Construction workers labour through smog

Choo Zheng Xi/ Co-Founder

I was on the way home after a late dinner yesterday evening. At dinner, I was suprised at the news that the PSI had spiked at 290 at 9 p.m.. In the taxi back, I could smell the acrid air despite the air conditioning.

I took the taxi down Bukit Timah road and passed by two “under construction” downtown line sites, Newton MRT and Stevens MRT.

I was suprised to see construction workers on site given the haze conditions.

When I got home, I turned on the internet and refreshed the browser: the PSI had shot up to 321 as of 10 p.m.. Because of a technical glitch, the result was only updated at nearly 11 p.m..

I remembered the construction workers along the MRT lines. Because the lines aren’t too far from my house, I decided to take a cab down to Newton MRT.

Newton MRT line construction site

I got down to Newton MRT at about 12 midnight. Suprisingly, about 6 – 8 Bangladeshi workers and one mainland Chinese foreman were on site working.

The site contractor was “Shanghai Tunnel Engineering Co Ltd”.

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I asked the group of them if their higher-ups had told them anything about the haze conditions. They shook their heads. One of them told me that “supervisor never say anything”. Some opined: “supervisor probably sleeping”. None of the workers were wearing masks.

I was informed that their shift was going to be from 8 p.m. – 8 a.m: they were going to work through the night.

I asked to see the Safety Officer, as I remember someone telling me that a Safety Officer could issue a stop work order if working conditions were unsafe.

Unfortunately, that happy urban legend turned out to be incorrect. The Safety Officer told me: “I can’t give order, this is an LTA project”.

“Where’s the LTA person then?” I asked.

After some time, the LTA man in charge was produced, asked by the Safety Officer to come down from his on-site container office. The supervisor introduced himself as “Mr Wong” and said he was not authorized to speak.

I decided to try my luck. “Do you know about the haze conditions?” I asked.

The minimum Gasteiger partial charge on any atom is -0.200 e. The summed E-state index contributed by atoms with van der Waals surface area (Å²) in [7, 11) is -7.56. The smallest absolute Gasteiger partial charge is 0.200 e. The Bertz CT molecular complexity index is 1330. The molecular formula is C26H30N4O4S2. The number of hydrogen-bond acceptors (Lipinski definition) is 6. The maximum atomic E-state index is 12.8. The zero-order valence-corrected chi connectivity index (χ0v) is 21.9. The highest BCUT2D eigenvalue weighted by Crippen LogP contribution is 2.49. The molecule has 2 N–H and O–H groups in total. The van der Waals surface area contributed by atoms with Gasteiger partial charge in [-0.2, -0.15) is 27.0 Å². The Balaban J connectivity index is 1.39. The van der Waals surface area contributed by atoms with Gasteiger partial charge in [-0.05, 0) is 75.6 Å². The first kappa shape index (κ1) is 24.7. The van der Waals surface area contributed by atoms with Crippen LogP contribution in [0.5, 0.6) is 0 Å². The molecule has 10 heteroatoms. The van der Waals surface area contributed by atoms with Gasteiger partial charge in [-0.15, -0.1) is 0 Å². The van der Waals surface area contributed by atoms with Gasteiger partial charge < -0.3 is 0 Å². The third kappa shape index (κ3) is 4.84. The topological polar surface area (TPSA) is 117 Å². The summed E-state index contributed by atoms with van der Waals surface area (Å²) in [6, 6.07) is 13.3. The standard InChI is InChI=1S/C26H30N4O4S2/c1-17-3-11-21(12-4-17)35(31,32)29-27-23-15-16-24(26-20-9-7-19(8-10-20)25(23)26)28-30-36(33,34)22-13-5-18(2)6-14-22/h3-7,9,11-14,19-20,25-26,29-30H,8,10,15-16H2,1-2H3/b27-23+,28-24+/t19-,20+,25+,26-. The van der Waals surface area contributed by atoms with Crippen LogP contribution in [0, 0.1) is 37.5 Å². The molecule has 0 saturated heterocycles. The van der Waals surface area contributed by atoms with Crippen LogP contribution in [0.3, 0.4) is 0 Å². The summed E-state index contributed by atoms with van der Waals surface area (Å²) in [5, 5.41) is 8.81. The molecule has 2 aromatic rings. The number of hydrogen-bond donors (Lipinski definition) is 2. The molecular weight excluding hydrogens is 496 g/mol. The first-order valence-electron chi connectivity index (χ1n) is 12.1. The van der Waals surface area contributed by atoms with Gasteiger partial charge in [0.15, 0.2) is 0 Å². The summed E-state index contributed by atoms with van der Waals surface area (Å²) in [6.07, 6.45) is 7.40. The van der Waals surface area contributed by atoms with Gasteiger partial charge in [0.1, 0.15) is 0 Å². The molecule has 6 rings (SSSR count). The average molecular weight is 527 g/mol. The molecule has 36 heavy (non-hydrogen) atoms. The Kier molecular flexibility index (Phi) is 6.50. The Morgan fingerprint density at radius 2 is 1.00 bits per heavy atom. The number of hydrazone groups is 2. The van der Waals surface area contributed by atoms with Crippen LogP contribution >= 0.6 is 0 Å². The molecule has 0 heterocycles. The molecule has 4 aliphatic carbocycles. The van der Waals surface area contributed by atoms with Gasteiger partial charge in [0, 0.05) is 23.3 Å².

“I just got read about it on the internet”, he replied.

“And, are you going to do anything about it”? I asked.

“It depends whether the order comes down, you’ve been in the army before, you know how it is. Directives take time.”

As I turned to walk away, I heard him telling the workers  on site to put masks on.

Stevens MRT line construction site

I decided to walk back home and passed by Stevens MRT line construction site along the way at about half past midnight.

The Stevens site was run by the contractor “Sembawang”. I saw about 6 Bangladeshi workers on site, and 2 of them had masks on.

I made small talk with their foreman, who told me about 20 workers were on site that evening. Like their colleagues at Newton, their shift was 8 p.m. – 8 a.m..

I asked to speak to their Safety Officer, a Singaporean Tamil, who told me that he had informed the contractor’s safety department and project officer.

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Unfortunately, he had been told that nothing could be done for the time being as no directive had been issued by NEA or MOM.

I was told that the LTA officer on site was in his container office.

Do something please

Two days ago MOM released a press release urging employers to minimize work outdoors as PSI reached unhealthy levels.

MOM asked employers to carry out proper risk assessments and mitigation measures to safeguard the health of workers.

There were also a set of guidelines for employers to follow. For instance, employers have to implement “haze communication system between emplyer and employees” to ensure employees are regularly updated on the safety and health effects of the haze.

These guidelines seem to have been completely flouted. In fact, many of the workers I spoke to told me that the superiors who were in a decision making position were most likely sleeping.

While Singaporeans fret about whether to send their children to their air-conditioned schools in the morning and NSmen rightly take a break from outfield activities, why doesn’t anyone seem to care about those in our midst who are working the graveyard shift and operating heavy machinery in these smoggy conditions?

Is the health and safety of a construction worker less important than ours?

In times of national crisis, the true colours of a country show.

I hope Singaporeans can prove that we’re capable of caring enough for our fellow human beings to speak out on their behalf.